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The Social Enterprise Experience Comes to North Lawndale

The Chicago Chapter of the Social Enterprise Alliance to Provide Technical Assistance, Recognize Valerie F. Leonard at Sankofa House

The Chicago Chapter of the Social Enterprise Alliance will be providing a technical assistance session and recognizing Valerie F. Leonard for her work in social enterprise on Wednesday, November 2, 2016, from 9:00 am – 11:00 am at the Sankofa House, 4041 West Roosevelt Road.  Annetta Wilson is the Executive Director.  This session is free, and is intended for small businesses, nonprofits and anyone who is interested in social enterprise. Outlined below is a project description.

Do you want to learn how to grow your organization or community using existing resources? Do you want to learn more about resources that are available to you?

Come join us and find out how social entrepreneurship can work for you. The session is brought to you by Social Enterprise Alliance-Chicago Chapter (SEA) and Cook County Commission on Social Innovation

  • Jesus “Chuy” Garcia gives the opening remarks as a charismatic public figure who has advocated for social justice all throughout his career.
  • Mark Mulroe leads off with his extensive experience and talent running a nonprofit/for-profit hybrid with the module “Missions and Models.”
  • Marc J. Lane brings his brilliance in social enterprise law to the second module “Legal Design and Structure.”
  • We will be honoring Valerie F. Leonard for her excellence in social enterprise work!

SEA will close with questions from the audience and time to network and get to know each other.

Michael Hyzy will be moderating the event and taking any questions beforehand.

Refreshments will be provided. We thank Ms. Annetta Wilson, Executive Director of the Sankofa Safe Child Initiative for hosting the event. We also thank the North Lawndale Community Coordinating Council for providing promotional support.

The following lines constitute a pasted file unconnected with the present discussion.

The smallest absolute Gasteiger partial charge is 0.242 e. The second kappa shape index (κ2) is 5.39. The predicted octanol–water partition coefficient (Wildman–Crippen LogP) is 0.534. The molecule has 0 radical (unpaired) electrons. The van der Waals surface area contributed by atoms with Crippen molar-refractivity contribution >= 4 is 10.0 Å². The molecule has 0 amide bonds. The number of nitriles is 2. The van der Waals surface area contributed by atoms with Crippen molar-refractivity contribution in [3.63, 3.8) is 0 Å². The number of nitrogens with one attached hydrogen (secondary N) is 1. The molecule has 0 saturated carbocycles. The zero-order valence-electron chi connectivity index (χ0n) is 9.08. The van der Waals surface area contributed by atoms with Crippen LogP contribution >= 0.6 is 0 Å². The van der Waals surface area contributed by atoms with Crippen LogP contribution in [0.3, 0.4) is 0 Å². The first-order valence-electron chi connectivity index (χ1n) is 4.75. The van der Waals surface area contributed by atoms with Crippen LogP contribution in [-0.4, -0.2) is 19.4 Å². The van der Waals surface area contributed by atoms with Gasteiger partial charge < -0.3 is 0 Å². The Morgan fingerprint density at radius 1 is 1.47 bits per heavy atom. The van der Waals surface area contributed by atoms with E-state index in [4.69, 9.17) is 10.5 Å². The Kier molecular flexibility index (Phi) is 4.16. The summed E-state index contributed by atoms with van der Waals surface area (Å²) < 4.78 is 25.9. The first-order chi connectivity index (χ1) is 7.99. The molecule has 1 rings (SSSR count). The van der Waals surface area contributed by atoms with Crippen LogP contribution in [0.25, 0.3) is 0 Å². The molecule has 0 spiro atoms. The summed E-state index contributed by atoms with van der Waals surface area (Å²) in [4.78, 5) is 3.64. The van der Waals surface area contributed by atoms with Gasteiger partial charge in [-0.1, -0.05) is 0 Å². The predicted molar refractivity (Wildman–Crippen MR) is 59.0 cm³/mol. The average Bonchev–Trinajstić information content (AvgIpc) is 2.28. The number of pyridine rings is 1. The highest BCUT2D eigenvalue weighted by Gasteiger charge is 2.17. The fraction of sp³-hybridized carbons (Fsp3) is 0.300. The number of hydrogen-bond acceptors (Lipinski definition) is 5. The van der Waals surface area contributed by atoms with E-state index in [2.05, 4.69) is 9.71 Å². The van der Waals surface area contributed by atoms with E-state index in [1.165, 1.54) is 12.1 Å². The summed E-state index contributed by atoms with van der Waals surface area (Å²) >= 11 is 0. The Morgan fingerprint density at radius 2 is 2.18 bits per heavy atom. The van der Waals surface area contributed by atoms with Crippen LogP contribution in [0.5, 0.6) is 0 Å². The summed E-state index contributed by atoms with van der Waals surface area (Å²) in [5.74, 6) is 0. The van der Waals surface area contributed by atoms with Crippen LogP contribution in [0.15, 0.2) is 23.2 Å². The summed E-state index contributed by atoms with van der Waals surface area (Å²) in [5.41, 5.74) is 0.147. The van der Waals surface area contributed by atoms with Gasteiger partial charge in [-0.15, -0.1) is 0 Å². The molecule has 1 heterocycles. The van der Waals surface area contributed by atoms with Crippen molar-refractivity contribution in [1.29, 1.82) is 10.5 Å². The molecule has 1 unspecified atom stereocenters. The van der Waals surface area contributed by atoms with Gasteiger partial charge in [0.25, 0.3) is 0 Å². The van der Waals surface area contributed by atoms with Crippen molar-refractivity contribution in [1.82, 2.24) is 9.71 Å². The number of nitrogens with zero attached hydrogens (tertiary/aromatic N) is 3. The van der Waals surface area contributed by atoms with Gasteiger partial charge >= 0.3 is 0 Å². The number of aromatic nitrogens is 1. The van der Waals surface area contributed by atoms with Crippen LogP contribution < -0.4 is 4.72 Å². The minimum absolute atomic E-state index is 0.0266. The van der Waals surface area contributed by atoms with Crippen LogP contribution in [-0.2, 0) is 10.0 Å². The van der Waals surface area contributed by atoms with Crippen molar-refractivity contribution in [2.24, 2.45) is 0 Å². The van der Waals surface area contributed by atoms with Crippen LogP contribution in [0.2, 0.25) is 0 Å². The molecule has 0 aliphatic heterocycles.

Modules:
Module #1 – Missions and Models 

The missions and models module will survey basic principles of social enterprise, with particular attention to social enterprise missions and models. The module will examine strategic elements that strong missions and robust operational models contribute to the operational unity of fee-based revenue and social purpose. Participants will learn: (1) a framework for conceptualizing social enterprise and differentiating it from purely for-profit and non-profit realms, and (2) lessons instrumental to pivoting toward social enterprise operations and strategies in their own projects.

Module #2 – Legal Design and Structure 

The legal design and structure module will include the key legal, tax and financial considerations in launching and scaling a social enterprise, examining in specific: the selection of the optimal non-profit, for-profit, or hybrid legal structure; Benefit Corporations and L3Cs; mission-related, program-related and other impact investment models; and the maintenance of charitable status for non-profit social ventures.

 

Chicago Police Department’s New Use of Force Policy

Photo of Superintendent Eddie Johnson from the Washington Post.

 

We thank Andrew Born and Leroy Duncan for forwarding a link to the new CPD Use of Force Policy. http://policy.chicagopolice.org/policyorder-review-regarding-use-of-force-draft/

Root for the Home Team!

Photo of DRW Cheetahs versus East Aurora Tomcats from Chicago Tribune files.

We thank Claude Robinson, the Sports and Recreation Subcommittee Chair, for sharing these schedules for Chicago Public Schools’ Boys Basketball games for the 2016-2017 season.  The NLCCC Sports and Recreation Subcommittee encourages the North Lawndale Community to root for our home teams.  Stay tuned for more details regarding NLCCC nights at our local schools.

Citywide Schedule

West Side Schools Only

From the Chicago Tribune: Aldermen question fine print of Emanuel budget, but lift isn’t as heavy this time

Mayor Rahm Emanuel presents his 2017 budget to the Chicago City Council Tuesday Oct. 11, 2016 at City Hall.(Nancy Stone / Chicago Tribune)

The following article appeared in the Chicago Tribune on October 14, 2016. While it focuses on the City Council Budget hearings, there is mention of a proposal to create a neighborhood investment fund with an advisory council consisting of 2 aldermen and 3 community members. We encourage our members to contact Alderman Scott, Treasurer Summers and Mayor Emmanuel, urging them to include the North Lawndale community as one of the targeted communities, with representation from North Lawndale on the advisory council.  That would mean either having Alderman Scott serve as one of the Aldermen, or a local North Lawndale resident or stakeholder serving as one of the committee representatives. Contact information is as follows: